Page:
Spies in Disguise—$13.2 million
Knives Out—$9.7 million
Uncut Gems—$9.6 million
Cats— $4.8 million
Bombshell— $5 million
Richard Jewell—$3 million

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Saw STAR WAS and loved it!! Can’t wait to see it again!! Also saw BOMBSHELL (An important movie, but you don’t need to see it right away. Stream it), UNCUT GEMS (Believe the Sandler hype!!), CATS (Completely ridiculous!!) and RICHARD JEWELL (So, so boring!!).

Star Wars: The Rise of Skywalker sends competition far, far away with $176 million box office debut

The final installment of the Star Wars nine-part Skywalker Saga slayed the box office during the film’s huge weekend opener with no other film getting close.

Reviews may have been mixed for The Rise of Skywalker, but it didn’t keep fans from rushing to theaters to the tune of $176 million, according to Comscore. Second place went to Jumanji: The Next Level who made an estimated $26 million during its second week in theaters.

Frozen 2 takes the third spot with $12.3 million, followed by Cats that earned a disappointing $7 million during its debut.

The final spot on the top five was earned by Knives Out, the whodunit that won’t quit with $6.1 million.

In a surprise to no one, Star Wars: Episode IX cleaned house as moviegoers rushed to cinemas to discover the fate of their favorite characters in the J.J. Abrams-directed film. Its domestic debut is the 12th biggest all-time, the third biggest of 2019 (after only Avengers: Endgame and The Lion King), and the third biggest December opening ever.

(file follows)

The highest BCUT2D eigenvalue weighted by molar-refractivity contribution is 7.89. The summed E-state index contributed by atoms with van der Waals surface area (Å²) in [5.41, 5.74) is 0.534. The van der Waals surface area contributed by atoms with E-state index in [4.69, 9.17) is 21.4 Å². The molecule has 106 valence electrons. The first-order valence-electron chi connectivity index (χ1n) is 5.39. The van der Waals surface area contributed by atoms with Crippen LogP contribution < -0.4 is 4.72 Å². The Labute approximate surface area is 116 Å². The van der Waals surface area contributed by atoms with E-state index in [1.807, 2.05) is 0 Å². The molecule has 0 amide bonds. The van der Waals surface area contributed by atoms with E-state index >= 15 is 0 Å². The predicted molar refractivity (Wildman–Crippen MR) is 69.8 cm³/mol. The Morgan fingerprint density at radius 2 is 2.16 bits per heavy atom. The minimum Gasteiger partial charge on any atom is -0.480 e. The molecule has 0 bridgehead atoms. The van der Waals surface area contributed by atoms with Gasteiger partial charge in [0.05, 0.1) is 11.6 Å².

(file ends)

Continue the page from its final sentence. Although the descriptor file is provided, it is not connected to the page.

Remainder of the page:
The film sees the return of the surviving members of the Resistance face the First Order once more. Returning stars range from across the film’s franchise including Mark Hamill, Oscar Isaac, Adam Driver, Daisy Ridley, Billy Dee Williams, John Boyega, Anthony Daniels, Joonas Suotamo, and Kelly Marie Tran. Fans were even treated to a final bow from the legendary actress Carrie Fisher via archival footage. Fisher died on Dec. 27, 2016, but had enough material in the can that she could make one more appearance as Leia Organa.

EW gave the film a C saying, “The best thing I can say about Rise of Skywalker is that it is sometimes incoherent on purpose.” Cinemascore participants found the film a bit better, giving it a B+.

Here’s a look back at the box office gross for each of the nine films from the franchise during opening weekend, not adjusting for inflation:

Star Wars I: The Phantom Menace (1999)— $65 million
Star Wars II: Attack of the Clones (2002)— $80 million
Star Wars III: Revenge of the Sith (2005)— $108 million
Star Wars IV: A New Hope (1977)— $1.6 million
Star Wars V: The Empire Strikes Back (1980)— $5 million
Star Wars VI: Return of the Jedi (1983)— $23 million
Star Wars VII: The Force Awakens (2015)— $248 million
Star Wars VIII: The Last Jedi (2017)— $220 million
Star Wars IX: The Rise of Skywalker— (2019) $176 million

Going up against a movie franchise like Star Wars is tough, but Cats came in dismally in fourth place. The latest film adaptation of the hit Broadway music failed to capture an audience this time around, with complaints from critics and fans about the CGI and lack of strong storyline dominating social media.